Raising a child in an apartment

There must be thousands (millions?) of people raising kids in apartments, but among my friends and acquaintances, we’re somewhat of an anomaly.  I can think of exactly one other apartment-dwelling family-with-kids that we know in St. Louis.  Other than that, it seems that by the time children enter the picture, there’s a house involved.  While in many ways, I’m in no hurry to buy a house, raising a kid in a multi-family building presents some challenges, mainly involving noise.

We live in a two-family duplex/flat with wood floors.  We intentionally chose a second-floor space, in part because it tends to be quieter on top, compared to living on lower levels with people walking around above you.  That said, there is very little up-down sound insulation, and sounds carry both ways.

In the beginning, when Gabriel was younger, the challenge mainly came from noises below, and my concern that they would wake him.  As he’s gotten older, the noise he makes being an energetic little person — walking, marching, running, jumping, dancing, knocking down blocks — has become an increasing issue.  The sounds don’t bother me at all, and would be a complete non-issue in a house, but I totally get that, for our neighbor downstairs, they are loud, unpleasant, and annoying.

The question is what to do about it.  We ARE actively looking to buy a house, but given our land and location requirements (and the fact that we’ve already been looking for years, since before G was born), it doesn’t seem that that will happen anytime soon.

We could look at rental houses, but I imagine that a rental house that is similar size and quality as our apartment would be out of our budget (and the cost and hassle of an extra move — oof!).

If the noise downstairs is really as bad as I imagine it to be, I’m somewhat surprised that our neighbor hasn’t moved, but that would not solve anything for us, because there would just be another tenant.

Measures to minimize noise

  • Using area rugs might help somewhat, but they’re not going to cover everything, and I don’t want the hassle of keeping them clean (cleaning wood floors is soooo easy).  So we probably won’t go this route.
  • We’ve been trying to keep Gabriel out of the bedrooms (which are above our neighbor’s bedroom) in the morning, especially on weekends.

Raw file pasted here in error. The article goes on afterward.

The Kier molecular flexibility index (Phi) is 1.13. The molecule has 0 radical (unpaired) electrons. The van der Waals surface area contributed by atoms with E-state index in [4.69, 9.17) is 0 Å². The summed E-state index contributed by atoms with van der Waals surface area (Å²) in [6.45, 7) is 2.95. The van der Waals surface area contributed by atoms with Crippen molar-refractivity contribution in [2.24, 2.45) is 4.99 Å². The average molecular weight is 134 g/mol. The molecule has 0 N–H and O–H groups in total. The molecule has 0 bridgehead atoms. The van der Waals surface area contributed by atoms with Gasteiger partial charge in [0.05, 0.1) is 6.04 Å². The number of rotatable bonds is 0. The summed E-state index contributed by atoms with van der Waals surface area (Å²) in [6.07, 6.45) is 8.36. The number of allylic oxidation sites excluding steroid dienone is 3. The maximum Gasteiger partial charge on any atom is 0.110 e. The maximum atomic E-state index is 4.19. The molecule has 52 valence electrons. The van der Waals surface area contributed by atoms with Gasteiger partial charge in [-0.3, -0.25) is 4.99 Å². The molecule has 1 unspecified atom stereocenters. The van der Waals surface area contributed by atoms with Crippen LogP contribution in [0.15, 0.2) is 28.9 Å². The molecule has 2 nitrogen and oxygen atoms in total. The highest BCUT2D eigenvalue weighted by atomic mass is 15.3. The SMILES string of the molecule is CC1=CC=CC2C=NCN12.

• Now that it’s cooler, we’re encouraging Gabriel to wear his slippers, which might offer some sound dampening.

Kids will be kids? 

While we discourage blatantly loud, unnecessary activities, like repeatedly banging his wooden blocks on the floor or shouting inside the house, we’re not willing to suppress or discourage the normal sounds that come with being an exuberant, happy, active child.

Focusing overly on the noise, e.g., asking Gabriel to walk quietly, is stressful for us, and it often seems to produce the opposite behavior.  We try to explain that we’re doing this “to be respectful of our neighbor,” but at three, he just doesn’t quite get it.

Still stressed

Overall, our neighbor has been patient and understanding (and we try to respond in kind to sounds that travel up to us).  We’ve talked with her about the accommodations we’re trying to make.  Still, the ongoing worry about the noise we’re generating makes me feel stressed and “yuck.”  The fact that our neighbor is being bothered by sounds that we can’t totally eliminate also creates a dynamic where it’s very hard for us to bring up reverse concerns.

Having a little person means that we are not ideal neighbors.  I wish I could magically create a sound barrier between the first and second floor units, but short of that, I guess I’ll just have to make my peace, as best as I can, with the situation.

I’d love to hear from others who have been in similar situations, whether you were the one with kids or the one living with sounds from other kids in the building.



  1. EcoCatLady says: